parties seek conditional certification of a collective class
under the FLSA which includes:
All current and former workers who provided in-home care
services to one or more self-directed participants in a
Medicaid Home and Community Based Services (HCBS) program and
who used All Saints Home Care, Inc. as a Financial Management
Services (FMS) provider (“Self-Directed Client”)
and who both: (1) worked either (a) more than 40 hours during
any work week for one Self-Directed Client or (b) more than
38 hours for a combination of one Self-Directed Client and
any other client(s), and (2) was not paid overtime at the
rate of one and one-half times the regular rate of pay for
all hours worked over 40 at any time between March 12, 2015
and the date of judgment (“FLSA Collective”).
Stipulation And Motion (Doc. #36) at 3.
proposed class includes all in-home care workers who used All
Saints Home Care, Inc. as a Financial Management Services
provider “at any time between March 12, 2015 and the
date of judgment.” Id. The temporal scope of
this proposed class is overly broad. Under the FLSA, the
statute of limitations for willful violations is three years
after the cause of action accrued. 29 U.S.C. § 255(a).
Notice of the collective action is intended to reach those
putative class members who have not yet joined the action,
and under 29 U.S.C. § 256, an opt-in plaintiff is deemed
to have commenced his or her claim when he or she files
notice of consent to join the collective action. Thus, for
individuals who have not yet joined the action, the maximum
reach of the limitations period for any willful violation of
the FLSA - assuming those individuals opt in immediately -
would extend back only three years from the date of this
order, rather than three years from plaintiff's filing of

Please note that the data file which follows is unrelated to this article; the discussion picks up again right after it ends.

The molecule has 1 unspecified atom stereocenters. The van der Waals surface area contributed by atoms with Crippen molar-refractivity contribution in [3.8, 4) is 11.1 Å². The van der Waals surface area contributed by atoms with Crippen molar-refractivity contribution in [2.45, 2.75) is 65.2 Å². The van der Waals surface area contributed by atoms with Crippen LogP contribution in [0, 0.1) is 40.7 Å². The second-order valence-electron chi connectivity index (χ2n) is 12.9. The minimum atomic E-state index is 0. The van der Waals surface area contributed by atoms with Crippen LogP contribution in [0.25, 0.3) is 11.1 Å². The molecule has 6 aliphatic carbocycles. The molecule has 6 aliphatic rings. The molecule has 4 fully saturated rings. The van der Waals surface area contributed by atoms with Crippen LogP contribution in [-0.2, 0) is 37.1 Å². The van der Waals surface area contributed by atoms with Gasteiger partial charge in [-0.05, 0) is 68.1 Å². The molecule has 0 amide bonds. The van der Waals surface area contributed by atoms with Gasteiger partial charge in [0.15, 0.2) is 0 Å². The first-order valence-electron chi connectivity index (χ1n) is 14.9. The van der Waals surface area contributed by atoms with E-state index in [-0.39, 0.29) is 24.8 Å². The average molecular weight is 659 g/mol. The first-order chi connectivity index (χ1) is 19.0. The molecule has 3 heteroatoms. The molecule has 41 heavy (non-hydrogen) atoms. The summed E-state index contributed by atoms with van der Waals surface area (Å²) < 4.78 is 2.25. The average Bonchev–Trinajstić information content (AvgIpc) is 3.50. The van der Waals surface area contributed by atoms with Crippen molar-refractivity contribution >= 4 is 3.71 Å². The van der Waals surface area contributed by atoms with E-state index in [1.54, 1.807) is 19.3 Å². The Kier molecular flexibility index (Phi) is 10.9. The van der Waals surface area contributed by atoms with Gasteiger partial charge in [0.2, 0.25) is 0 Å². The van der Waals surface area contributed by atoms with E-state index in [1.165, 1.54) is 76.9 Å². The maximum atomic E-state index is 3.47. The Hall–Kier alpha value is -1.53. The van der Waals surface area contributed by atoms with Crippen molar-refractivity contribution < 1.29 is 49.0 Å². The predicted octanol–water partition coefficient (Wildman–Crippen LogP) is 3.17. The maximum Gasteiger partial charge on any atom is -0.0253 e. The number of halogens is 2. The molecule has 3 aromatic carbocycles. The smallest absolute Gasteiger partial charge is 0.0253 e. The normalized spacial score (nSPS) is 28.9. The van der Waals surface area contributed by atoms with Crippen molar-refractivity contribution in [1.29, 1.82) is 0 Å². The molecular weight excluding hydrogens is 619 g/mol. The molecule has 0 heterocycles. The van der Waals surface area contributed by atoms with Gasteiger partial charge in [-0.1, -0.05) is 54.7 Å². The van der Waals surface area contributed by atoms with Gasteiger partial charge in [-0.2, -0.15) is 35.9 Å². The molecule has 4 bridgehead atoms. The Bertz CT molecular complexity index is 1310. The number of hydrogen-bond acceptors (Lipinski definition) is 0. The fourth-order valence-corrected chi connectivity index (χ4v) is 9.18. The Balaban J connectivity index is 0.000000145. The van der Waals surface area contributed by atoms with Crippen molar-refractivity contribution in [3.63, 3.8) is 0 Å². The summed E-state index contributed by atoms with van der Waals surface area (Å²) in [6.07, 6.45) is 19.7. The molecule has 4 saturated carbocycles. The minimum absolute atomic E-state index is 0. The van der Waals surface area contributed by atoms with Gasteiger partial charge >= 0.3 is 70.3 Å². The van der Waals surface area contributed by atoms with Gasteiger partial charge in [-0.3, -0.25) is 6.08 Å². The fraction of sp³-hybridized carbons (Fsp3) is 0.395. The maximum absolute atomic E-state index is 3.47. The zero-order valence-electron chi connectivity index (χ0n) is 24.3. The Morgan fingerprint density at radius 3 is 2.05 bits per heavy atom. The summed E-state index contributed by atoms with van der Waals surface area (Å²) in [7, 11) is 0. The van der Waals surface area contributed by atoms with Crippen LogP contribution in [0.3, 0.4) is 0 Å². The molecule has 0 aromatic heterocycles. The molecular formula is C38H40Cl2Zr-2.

the complaint. See Lewis v. ASAP Land Exp., Inc.,
No. 07-2226-KHV, 2008 WL 2152049, at *2 (D. Kan. May 21,
2008); see also Pivonka v. Bd. of Cty. Comm'rs
of Johnson Cty., Kan., No. 04-2598-JWL, 2005 WL
1799208, at *1 n.1 (D. Kan. July 27, 2005) (conditionally
certifying representative FLSA action to include similarly
situated persons employed within three years of order). Aside
from Roseborough, a person who has not worked for defendants
within the last three years cannot now opt in because that
person's claim for unpaid wages is time-barred. The Court
orders the parties to conform the employment dates of the
proposed class definition to the applicable statute of
limitations as set out above (i.e., between three
years prior to the date of this order and the present).
Proposed Notice And Consent To Potential Plaintiffs
noted, conditional certification serves to facilitate the
dissemination of notice to potential class members. To this
end, the parties' motion attaches a proposed notice form.
Although the parties have agreed to the proposed notice and
consent to join form, under the FLSA the Court has the power
and duty to ensure that the notice is fair and accurate.
Creten-Miller v. Westlake Hardware, Inc., No.
08-2351-KHV, 2009 WL 2058734, at *2 (D. Kan. July 15, 2009)
(citation omitted). The Court should not, however, alter the
proposed notice unless such alteration is necessary.
reviewing the parties' proposed notice and consent to
join form, the Court identifies the following changes the
parties must make to the notice:
1. Court authorization of the notice should not be in bold
text. See Clayton v. Velociti, Inc., No. 08-2298-CM,
2009 WL 304190, at *3 (D. Kan. Feb. 9, 2009).
2. Inform recipients that if they do not prevail there is a
possibility that they may be responsible for court costs.